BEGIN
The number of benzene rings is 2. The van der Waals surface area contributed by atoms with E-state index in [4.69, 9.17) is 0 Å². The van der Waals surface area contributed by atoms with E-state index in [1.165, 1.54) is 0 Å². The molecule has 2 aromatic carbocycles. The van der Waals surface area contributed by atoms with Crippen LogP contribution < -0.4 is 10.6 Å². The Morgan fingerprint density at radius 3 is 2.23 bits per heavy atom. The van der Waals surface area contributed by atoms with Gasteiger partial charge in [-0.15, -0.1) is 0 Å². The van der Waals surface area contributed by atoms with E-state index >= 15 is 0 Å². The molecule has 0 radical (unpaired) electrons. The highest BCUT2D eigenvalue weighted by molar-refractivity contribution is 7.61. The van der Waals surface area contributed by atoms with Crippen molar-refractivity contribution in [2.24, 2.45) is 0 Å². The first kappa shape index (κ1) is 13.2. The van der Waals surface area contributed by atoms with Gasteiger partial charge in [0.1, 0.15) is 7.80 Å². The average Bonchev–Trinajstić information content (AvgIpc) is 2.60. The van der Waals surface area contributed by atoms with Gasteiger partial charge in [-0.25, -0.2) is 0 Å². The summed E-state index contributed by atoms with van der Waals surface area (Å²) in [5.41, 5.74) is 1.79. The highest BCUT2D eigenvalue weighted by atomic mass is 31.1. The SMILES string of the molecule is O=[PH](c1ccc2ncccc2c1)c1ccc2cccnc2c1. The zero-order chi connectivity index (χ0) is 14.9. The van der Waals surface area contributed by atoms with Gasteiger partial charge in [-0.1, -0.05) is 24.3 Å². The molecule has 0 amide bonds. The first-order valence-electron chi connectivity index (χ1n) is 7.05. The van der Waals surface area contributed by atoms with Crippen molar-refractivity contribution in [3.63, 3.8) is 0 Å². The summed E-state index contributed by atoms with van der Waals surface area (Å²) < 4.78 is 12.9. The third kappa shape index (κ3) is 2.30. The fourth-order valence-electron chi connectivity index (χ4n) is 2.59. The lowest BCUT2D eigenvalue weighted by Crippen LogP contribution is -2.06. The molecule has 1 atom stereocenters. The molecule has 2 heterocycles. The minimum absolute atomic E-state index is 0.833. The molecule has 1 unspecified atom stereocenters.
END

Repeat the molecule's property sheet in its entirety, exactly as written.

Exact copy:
The number of benzene rings is 2. The van der Waals surface area contributed by atoms with E-state index in [4.69, 9.17) is 0 Å². The van der Waals surface area contributed by atoms with E-state index in [1.165, 1.54) is 0 Å². The molecule has 2 aromatic carbocycles. The van der Waals surface area contributed by atoms with Crippen LogP contribution < -0.4 is 10.6 Å². The Morgan fingerprint density at radius 3 is 2.23 bits per heavy atom. The van der Waals surface area contributed by atoms with Gasteiger partial charge in [-0.15, -0.1) is 0 Å². The van der Waals surface area contributed by atoms with E-state index >= 15 is 0 Å². The molecule has 0 radical (unpaired) electrons. The highest BCUT2D eigenvalue weighted by molar-refractivity contribution is 7.61. The van der Waals surface area contributed by atoms with Crippen molar-refractivity contribution in [2.24, 2.45) is 0 Å². The first kappa shape index (κ1) is 13.2. The van der Waals surface area contributed by atoms with Gasteiger partial charge in [0.1, 0.15) is 7.80 Å². The average Bonchev–Trinajstić information content (AvgIpc) is 2.60. The van der Waals surface area contributed by atoms with Gasteiger partial charge in [-0.25, -0.2) is 0 Å². The summed E-state index contributed by atoms with van der Waals surface area (Å²) in [5.41, 5.74) is 1.79. The highest BCUT2D eigenvalue weighted by atomic mass is 31.1. The SMILES string of the molecule is O=[PH](c1ccc2ncccc2c1)c1ccc2cccnc2c1. The zero-order chi connectivity index (χ0) is 14.9. The van der Waals surface area contributed by atoms with Gasteiger partial charge in [-0.1, -0.05) is 24.3 Å². The molecule has 0 amide bonds. The first-order valence-electron chi connectivity index (χ1n) is 7.05. The van der Waals surface area contributed by atoms with Crippen molar-refractivity contribution in [3.63, 3.8) is 0 Å². The summed E-state index contributed by atoms with van der Waals surface area (Å²) < 4.78 is 12.9. The third kappa shape index (κ3) is 2.30. The fourth-order valence-electron chi connectivity index (χ4n) is 2.59. The lowest BCUT2D eigenvalue weighted by Crippen LogP contribution is -2.06. The molecule has 1 atom stereocenters. The molecule has 2 heterocycles. The minimum absolute atomic E-state index is 0.833. The molecule has 1 unspecified atom stereocenters.